Choosing the Right Tense
Hook Critique Series: Article 4, Part 1
By Angela Eschler and Heidi Brockbank
Welcome to our fourth article in our Hook Critique series, where we review authors’ opening pages to give them insight on whether they’re creating sufficient hooks for agents and/or readers. (To get the full scoop on what this series is all about, you can check out the series introduction here.)
This week we’re touching on several aspects of choosing the right tense, as well as discovering the difference between intriguing and confusing the reader.
Without further ado, let’s jump into this review.
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Author: Taffy Lovell
Context: From her manuscript It’s Not Me. Taffy is currently looking for the right agent for this piece (see her revision page on our next post).
Again with the yelling. My sister seriously doesn’t get the idea of sleeping in. Or how mornings should be enjoyed in peace and—
“You said you’d drive today!”
I glance at the digital Mickey clock and groan; I could have slept in twenty more minutes.
I woke all twisted up in my sheets. Norma came to me last night in my dreams. My shrink told me to write down any memories that surface. Dreams included. But what if I don’t like what I remember?
My stomach grumbles, and I decide it’s okay to get up now. My computer desk is a mess. I put away the scissors and newspaper from yesterday. The obituaries can wait. One clipping falls. I pick it up and see me. John Birch’s trench coat is thrown over my little sister and me. He’s trying to shield us from the snooping cameras. The caption reads “Teen Serial Killer or Innocent Bystander?”
I throw the paper in the red shoebox and stuff it in the closet before I slide on my cleanest jeans from off the floor. One quick check in the mirror tells me my hair is its usual mess. I flip my head over, rub my hands through and straighten up. That’s how I roll.
The shirt I wore to bed reeks like last night’s Chinese takeout. Not how I roll. I spy a black piece of fabric peeking out from beneath my pillow. I pull my favorite AC/DC vintage t-shirt close and inhale. I pretend it smells like Aiden. I haven’t lost memories of him.
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A Good Hook
In today’s fast-paced world of instant messaging and speed dating, a good story has a very limited time to convince a reader to stay and get to know it better. A writer usually has five pages or less (think of how many books you’ve browsed through at the library or bookstore and set down after less than a page) to sell the reader on what a fantastic adventure awaits them if they will commit to the relationship and read the book. This story grabs the reader’s attention right away with the main character’s unique voice and with the dreams of Norma and the obituaries on the desk. Why would a teenage girl (we assume the narrative protagonist is a girl based on the sister calling her name, and teenage based on the character’s sarcasm) be clipping obituaries?
And a Promise
A good hook contains an unspoken promise that the story will continue to shed light on the mysterious, marvelous, or magical things that have been only hinted at. Let’s take a look at one of these:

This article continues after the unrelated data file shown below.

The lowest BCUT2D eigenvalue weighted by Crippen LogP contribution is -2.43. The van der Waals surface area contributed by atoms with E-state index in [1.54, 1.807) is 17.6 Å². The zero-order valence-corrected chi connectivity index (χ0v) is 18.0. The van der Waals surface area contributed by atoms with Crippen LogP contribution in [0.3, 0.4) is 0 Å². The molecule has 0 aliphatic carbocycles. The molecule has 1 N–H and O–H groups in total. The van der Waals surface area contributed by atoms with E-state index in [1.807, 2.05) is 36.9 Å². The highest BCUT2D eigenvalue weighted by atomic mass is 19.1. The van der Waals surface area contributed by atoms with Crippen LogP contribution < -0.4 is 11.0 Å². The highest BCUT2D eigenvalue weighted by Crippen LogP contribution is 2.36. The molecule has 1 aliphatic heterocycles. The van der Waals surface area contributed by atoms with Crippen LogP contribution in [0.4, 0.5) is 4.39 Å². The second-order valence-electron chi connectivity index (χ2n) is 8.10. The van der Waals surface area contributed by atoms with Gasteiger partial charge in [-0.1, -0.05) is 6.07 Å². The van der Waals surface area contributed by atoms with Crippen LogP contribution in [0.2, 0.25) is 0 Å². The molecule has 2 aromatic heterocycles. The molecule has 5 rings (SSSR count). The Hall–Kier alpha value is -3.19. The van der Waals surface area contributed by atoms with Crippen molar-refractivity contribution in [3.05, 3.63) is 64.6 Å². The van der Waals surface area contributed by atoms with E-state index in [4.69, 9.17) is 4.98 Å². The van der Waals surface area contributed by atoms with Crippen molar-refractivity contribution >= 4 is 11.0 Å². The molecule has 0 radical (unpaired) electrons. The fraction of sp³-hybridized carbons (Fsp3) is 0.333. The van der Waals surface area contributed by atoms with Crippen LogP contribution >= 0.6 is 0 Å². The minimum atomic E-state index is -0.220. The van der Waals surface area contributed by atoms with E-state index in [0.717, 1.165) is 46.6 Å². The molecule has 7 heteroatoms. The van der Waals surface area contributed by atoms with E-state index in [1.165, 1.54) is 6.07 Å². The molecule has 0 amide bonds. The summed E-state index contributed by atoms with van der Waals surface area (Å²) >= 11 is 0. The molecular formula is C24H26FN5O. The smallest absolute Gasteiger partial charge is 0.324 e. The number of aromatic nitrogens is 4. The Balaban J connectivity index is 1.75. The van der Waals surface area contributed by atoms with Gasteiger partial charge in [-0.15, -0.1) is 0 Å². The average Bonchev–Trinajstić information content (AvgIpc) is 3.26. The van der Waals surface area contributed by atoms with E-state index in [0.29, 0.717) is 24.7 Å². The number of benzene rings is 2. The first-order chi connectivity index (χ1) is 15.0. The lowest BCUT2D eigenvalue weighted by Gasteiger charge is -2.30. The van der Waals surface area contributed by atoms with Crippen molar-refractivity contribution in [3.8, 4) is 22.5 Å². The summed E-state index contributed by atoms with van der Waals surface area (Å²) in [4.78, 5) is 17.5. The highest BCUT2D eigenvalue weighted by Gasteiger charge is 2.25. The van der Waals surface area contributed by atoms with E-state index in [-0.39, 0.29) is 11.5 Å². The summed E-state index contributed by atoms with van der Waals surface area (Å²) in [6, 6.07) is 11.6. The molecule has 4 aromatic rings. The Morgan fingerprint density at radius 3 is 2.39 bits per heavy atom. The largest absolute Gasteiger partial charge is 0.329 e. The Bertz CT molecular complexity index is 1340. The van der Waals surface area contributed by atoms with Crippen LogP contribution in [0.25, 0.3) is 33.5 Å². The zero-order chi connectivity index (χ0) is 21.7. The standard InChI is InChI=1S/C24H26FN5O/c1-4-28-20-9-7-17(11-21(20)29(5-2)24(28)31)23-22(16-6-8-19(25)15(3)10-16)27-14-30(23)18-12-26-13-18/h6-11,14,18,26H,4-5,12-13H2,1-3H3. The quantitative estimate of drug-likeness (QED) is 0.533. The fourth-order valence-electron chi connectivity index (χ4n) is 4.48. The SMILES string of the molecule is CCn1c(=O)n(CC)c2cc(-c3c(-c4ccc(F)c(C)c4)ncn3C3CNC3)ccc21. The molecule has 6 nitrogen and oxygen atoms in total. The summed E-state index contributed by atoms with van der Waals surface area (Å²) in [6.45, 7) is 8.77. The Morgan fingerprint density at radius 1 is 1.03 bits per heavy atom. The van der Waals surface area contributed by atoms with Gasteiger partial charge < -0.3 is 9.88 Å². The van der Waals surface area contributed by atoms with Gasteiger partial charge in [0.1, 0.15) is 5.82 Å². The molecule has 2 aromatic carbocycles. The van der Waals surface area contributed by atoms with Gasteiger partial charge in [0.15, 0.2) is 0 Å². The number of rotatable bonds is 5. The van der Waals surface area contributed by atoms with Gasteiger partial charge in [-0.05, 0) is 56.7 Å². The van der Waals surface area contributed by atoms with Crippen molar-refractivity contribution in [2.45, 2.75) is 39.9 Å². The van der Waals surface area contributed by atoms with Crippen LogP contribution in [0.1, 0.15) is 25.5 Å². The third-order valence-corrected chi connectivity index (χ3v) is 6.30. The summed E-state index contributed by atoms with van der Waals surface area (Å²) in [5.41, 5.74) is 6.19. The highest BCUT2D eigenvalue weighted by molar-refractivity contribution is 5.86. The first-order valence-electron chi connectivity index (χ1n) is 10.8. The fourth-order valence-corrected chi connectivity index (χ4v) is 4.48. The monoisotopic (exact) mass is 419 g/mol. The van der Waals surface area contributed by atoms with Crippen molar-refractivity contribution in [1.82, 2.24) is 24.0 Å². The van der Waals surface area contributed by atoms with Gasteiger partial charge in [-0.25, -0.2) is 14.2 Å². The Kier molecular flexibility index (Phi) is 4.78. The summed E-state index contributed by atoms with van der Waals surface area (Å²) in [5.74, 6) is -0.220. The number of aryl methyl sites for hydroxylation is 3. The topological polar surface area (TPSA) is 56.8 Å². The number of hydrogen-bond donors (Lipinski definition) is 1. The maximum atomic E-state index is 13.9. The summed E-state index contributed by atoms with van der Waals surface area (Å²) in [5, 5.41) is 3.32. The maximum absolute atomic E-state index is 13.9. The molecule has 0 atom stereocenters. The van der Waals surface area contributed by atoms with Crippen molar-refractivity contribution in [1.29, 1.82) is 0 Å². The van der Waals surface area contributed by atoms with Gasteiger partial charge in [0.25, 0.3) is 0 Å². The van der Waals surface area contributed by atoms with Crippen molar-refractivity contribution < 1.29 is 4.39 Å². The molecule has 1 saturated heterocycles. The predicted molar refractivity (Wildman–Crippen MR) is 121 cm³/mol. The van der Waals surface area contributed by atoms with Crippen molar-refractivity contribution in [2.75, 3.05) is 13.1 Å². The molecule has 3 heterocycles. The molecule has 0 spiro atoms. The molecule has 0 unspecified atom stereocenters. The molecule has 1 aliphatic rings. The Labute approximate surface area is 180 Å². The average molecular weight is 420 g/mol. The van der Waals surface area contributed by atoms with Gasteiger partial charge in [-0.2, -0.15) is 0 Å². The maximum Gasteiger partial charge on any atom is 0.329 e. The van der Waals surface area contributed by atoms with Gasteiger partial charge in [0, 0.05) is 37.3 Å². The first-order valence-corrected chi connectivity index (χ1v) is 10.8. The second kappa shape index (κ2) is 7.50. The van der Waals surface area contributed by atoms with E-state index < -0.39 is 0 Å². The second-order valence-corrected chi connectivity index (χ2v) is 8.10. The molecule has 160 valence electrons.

Norma came to me last night in my dreams. My shrink told me to write down any memories that surface. Dreams included.
- This is intriguing. Especially the name Norma, which wouldn’t seem to belong to a friend her age or anything. It’s okay to leave this a little mystery for the moment, but you’ll want to make sure there’s some follow-up explanation pretty quickly after the first page, maybe like in dialogue between the sisters as they talk about the Norma dreams or something.
- Regarding the Norma paragraph and the obituary/serial killer paragraph: These add a good deal of mystery to your first page and make some solid hooks, but you don’t want to leave the reader hanging too long wondering what this is all about. Make sure this is a real hook, immediately connected to the story, and not a smokescreen hook designed to pique our interest so you can then avoid answering these questions for pages on end while slowly developing your story chronolgically. Failing to address any of these points very soon after your opening makes your story confusing rather than intriguing.
Thoughts on Present Tense
- Present tense is one of the least-used tenses for fiction writing, though it is admittedly on the rise. Recently there have been dozens of books, especially in the literary and YA genres, that have employed this tense, but it has some definite drawbacks, so use it with caution and know why you are using it. For instance, many writers, editors, and readers do not like this style. Obviously that doesn’t mean all editors or you wouldn’t see it in print (and anything that makes money changes the trend of what people like). Does this mean you should never do it? In the craft of writing, there are exceptions to every rule. Present tense may end up being a workable choice for your story (I feel it’s generally working for these first few pages because you have a lot of internal dialogue, so the flow between external and internal isn’t interrupted as much as it would be in other books trying to use this tense ineffectively, and because your character has strong voice within both the internal and external parameters); but you shouldn’t select it simply because it feels edgy or trendy.
- In English, past tense is the accepted form for most narrative, whether we are writing the Great American Novel or filling out the accident report on our fender bender. It is the style people slip into most often when recounting their own personal stories. Think about it: We say, “Guess what I did?” not “Guess what I do?” We’ve been unconsciously trained our entire lives to feel comfortable with past tense, and that is still the rule, even though television and film have probably played a role in the increased use of present tense these past few years (in terms of the speed at which the narrative unfolds).